One of the most important components of good corporate governance is the independence of board of directors. On paper Indian boards might look independent but when one looks at them from the substance point of view, many of them may fail the test of independence. Example in hand is of Nusli Wadia who has been indicated as an Independent, Non-Executive Director on the boards of Tisco, Telco and Tata Chemicals. While arguments exist in favour of his appointment that he was nominated by the promoter group (source of the reports is the appearance in the business press about his affiliations to the group patriarch JRD Tata and the role played by Wadia on a few crises situations within the group), the question is about his independence when he is on the board of three companies belonging to the same group. The moment he becomes the director of one company of the group, his independence in the real sense is lost. It has to be noted here that these companies have a number of common directors from the promoter group. Similar are the cases of Keshub Mahindra, who sits on the boards of Tisco and Tata Chemicals; Suresh Krishna, who sits on the boards of Tisco and Videsh Sanchar Nigam Ltd. (VSNL); and S M Palia mentioned earlier (Tata Motors and Tata Steel). That Tata sits on the board of Bombay Dyeing, a Wadia Group Company, of which Wadia is the Chairman, makes it an even interlocking directorship situation, strengthening the author's scepticism about real independence.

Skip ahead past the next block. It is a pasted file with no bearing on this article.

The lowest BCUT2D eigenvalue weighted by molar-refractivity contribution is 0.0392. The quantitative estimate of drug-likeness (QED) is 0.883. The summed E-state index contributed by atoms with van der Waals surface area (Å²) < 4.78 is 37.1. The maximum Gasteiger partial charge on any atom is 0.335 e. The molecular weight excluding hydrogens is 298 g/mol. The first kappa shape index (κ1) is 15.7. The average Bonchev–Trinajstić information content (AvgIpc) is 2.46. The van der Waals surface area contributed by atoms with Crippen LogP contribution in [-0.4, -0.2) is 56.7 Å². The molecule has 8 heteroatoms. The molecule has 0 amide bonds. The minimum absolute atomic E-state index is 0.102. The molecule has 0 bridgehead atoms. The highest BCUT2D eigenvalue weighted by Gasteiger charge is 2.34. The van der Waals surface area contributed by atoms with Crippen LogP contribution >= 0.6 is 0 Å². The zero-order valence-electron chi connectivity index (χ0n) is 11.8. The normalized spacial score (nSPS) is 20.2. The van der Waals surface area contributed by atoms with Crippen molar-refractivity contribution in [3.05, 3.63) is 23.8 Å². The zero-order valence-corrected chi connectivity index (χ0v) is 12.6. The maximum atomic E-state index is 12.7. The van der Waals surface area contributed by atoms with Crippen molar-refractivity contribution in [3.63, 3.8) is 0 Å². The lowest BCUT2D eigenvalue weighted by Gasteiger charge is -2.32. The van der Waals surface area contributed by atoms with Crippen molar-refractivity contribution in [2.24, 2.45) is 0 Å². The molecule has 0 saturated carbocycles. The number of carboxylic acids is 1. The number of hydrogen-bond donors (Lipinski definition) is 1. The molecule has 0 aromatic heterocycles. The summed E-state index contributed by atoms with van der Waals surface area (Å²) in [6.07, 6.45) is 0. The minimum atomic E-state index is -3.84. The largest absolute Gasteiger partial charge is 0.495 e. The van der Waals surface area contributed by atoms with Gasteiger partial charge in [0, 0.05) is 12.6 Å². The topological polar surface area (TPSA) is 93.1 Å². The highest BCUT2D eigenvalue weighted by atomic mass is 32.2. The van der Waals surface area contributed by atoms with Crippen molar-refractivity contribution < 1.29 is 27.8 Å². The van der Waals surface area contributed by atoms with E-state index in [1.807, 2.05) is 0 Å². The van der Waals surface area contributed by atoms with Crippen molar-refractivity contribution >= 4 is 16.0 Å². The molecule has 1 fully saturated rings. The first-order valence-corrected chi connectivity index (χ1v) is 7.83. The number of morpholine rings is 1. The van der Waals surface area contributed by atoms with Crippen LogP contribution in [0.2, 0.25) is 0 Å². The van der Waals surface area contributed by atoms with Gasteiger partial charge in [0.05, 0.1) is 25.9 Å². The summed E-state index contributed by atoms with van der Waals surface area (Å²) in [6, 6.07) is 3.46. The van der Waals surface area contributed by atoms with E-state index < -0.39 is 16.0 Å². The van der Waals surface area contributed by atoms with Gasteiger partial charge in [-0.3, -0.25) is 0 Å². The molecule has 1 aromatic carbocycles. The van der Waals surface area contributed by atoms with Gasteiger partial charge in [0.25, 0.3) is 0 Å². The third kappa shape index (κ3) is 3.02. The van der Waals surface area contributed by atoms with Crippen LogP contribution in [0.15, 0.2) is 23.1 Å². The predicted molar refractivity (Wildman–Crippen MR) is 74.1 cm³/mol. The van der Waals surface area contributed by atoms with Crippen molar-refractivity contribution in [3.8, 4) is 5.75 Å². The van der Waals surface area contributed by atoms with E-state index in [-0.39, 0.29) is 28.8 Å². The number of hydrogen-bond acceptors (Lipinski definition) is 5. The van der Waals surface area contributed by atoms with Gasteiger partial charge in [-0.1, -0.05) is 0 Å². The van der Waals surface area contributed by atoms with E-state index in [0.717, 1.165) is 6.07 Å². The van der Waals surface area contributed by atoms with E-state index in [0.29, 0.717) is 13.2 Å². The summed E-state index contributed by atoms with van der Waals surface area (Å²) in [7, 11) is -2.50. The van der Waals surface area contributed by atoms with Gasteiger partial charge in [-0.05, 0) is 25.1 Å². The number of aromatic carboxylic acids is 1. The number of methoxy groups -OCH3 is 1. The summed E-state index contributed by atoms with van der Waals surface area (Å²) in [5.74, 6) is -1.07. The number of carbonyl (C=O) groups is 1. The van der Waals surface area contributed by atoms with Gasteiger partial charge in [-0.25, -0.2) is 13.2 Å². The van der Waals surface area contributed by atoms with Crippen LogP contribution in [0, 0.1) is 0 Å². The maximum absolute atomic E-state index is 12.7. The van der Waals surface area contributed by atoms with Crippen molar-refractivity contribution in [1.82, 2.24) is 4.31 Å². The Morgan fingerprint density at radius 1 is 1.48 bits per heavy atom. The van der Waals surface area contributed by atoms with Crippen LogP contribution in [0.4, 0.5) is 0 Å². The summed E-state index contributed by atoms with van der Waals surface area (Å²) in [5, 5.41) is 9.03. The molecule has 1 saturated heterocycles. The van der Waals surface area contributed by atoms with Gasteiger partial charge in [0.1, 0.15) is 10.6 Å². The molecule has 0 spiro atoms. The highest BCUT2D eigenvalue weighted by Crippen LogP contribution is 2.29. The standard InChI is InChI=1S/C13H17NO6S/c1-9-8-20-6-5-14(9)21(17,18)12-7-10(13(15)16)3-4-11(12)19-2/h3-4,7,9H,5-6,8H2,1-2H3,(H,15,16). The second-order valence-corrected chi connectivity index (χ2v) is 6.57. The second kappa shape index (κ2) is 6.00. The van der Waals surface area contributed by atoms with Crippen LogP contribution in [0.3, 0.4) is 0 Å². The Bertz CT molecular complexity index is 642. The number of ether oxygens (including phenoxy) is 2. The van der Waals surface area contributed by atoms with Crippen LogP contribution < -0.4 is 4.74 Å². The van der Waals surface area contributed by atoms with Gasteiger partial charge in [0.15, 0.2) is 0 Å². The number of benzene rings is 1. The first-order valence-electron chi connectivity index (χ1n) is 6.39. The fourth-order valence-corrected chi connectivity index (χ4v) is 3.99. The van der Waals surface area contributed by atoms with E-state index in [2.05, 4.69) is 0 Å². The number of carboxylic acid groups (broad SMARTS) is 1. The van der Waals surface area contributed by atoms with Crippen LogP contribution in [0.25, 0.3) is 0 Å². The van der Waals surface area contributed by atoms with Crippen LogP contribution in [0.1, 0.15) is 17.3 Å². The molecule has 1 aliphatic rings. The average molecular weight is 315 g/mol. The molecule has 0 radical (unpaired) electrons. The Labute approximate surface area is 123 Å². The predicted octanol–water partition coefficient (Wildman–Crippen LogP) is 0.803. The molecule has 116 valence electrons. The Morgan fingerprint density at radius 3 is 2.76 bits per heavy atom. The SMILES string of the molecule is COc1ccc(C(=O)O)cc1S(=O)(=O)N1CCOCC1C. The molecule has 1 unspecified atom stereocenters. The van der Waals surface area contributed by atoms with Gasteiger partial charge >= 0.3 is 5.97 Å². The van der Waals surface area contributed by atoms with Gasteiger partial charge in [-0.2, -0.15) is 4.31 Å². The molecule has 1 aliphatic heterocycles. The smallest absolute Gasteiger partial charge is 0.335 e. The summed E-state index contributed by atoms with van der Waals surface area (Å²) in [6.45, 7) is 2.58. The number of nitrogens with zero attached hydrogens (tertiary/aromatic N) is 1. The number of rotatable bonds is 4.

The Insider Proportion (Including Family)